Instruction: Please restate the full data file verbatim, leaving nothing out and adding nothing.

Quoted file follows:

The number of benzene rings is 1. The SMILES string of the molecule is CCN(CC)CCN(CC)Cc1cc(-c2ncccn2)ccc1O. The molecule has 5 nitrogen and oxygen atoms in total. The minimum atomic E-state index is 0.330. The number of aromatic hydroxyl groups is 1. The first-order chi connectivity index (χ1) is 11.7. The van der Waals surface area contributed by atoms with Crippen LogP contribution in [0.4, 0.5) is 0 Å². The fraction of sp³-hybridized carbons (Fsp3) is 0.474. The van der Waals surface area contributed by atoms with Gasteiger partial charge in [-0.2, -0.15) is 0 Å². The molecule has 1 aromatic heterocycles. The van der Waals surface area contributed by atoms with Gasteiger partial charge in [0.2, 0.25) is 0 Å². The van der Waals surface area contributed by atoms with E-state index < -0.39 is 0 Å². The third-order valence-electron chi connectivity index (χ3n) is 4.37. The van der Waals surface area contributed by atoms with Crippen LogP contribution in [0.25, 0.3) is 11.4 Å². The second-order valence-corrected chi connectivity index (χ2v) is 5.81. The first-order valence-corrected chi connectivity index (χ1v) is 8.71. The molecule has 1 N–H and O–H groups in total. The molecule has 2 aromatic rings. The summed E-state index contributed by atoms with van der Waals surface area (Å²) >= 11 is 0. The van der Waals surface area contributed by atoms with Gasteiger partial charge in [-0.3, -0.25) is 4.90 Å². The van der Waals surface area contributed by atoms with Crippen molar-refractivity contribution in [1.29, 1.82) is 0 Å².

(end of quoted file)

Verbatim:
The number of benzene rings is 1. The SMILES string of the molecule is CCN(CC)CCN(CC)Cc1cc(-c2ncccn2)ccc1O. The molecule has 5 nitrogen and oxygen atoms in total. The minimum atomic E-state index is 0.330. The number of aromatic hydroxyl groups is 1. The first-order chi connectivity index (χ1) is 11.7. The van der Waals surface area contributed by atoms with Crippen LogP contribution in [0.4, 0.5) is 0 Å². The fraction of sp³-hybridized carbons (Fsp3) is 0.474. The van der Waals surface area contributed by atoms with Gasteiger partial charge in [-0.2, -0.15) is 0 Å². The molecule has 1 aromatic heterocycles. The van der Waals surface area contributed by atoms with Gasteiger partial charge in [0.2, 0.25) is 0 Å². The van der Waals surface area contributed by atoms with E-state index < -0.39 is 0 Å². The third-order valence-electron chi connectivity index (χ3n) is 4.37. The van der Waals surface area contributed by atoms with Crippen LogP contribution in [0.25, 0.3) is 11.4 Å². The second-order valence-corrected chi connectivity index (χ2v) is 5.81. The first-order valence-corrected chi connectivity index (χ1v) is 8.71. The molecule has 1 N–H and O–H groups in total. The molecule has 2 aromatic rings. The summed E-state index contributed by atoms with van der Waals surface area (Å²) >= 11 is 0. The van der Waals surface area contributed by atoms with Gasteiger partial charge in [-0.3, -0.25) is 4.90 Å². The van der Waals surface area contributed by atoms with Crippen molar-refractivity contribution in [1.29, 1.82) is 0 Å².